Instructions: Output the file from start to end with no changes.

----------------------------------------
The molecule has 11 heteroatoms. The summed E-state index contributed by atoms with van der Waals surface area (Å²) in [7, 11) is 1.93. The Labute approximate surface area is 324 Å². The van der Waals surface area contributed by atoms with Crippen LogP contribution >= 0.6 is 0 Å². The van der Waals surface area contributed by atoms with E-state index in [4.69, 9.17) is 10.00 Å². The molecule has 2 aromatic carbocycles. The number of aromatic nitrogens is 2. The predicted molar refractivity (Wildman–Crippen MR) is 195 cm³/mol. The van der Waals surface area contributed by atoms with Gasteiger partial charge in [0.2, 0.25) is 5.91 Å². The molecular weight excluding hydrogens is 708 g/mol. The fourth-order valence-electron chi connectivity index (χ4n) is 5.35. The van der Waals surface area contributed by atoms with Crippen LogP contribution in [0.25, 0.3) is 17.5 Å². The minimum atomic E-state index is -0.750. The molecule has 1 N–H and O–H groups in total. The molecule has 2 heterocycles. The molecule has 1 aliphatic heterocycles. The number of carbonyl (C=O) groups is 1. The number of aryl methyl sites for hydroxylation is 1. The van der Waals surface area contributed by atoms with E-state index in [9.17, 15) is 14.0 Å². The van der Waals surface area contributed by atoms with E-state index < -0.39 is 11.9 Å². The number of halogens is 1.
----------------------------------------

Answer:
The molecule has 11 heteroatoms. The summed E-state index contributed by atoms with van der Waals surface area (Å²) in [7, 11) is 1.93. The Labute approximate surface area is 324 Å². The van der Waals surface area contributed by atoms with Crippen LogP contribution >= 0.6 is 0 Å². The van der Waals surface area contributed by atoms with E-state index in [4.69, 9.17) is 10.00 Å². The molecule has 2 aromatic carbocycles. The number of aromatic nitrogens is 2. The predicted molar refractivity (Wildman–Crippen MR) is 195 cm³/mol. The van der Waals surface area contributed by atoms with Gasteiger partial charge in [0.2, 0.25) is 5.91 Å². The molecular weight excluding hydrogens is 708 g/mol. The fourth-order valence-electron chi connectivity index (χ4n) is 5.35. The van der Waals surface area contributed by atoms with Crippen LogP contribution in [0.25, 0.3) is 17.5 Å². The minimum atomic E-state index is -0.750. The molecule has 1 N–H and O–H groups in total. The molecule has 2 heterocycles. The molecule has 1 aliphatic heterocycles. The number of carbonyl (C=O) groups is 1. The number of aryl methyl sites for hydroxylation is 1. The van der Waals surface area contributed by atoms with E-state index in [9.17, 15) is 14.0 Å². The van der Waals surface area contributed by atoms with E-state index < -0.39 is 11.9 Å². The number of halogens is 1.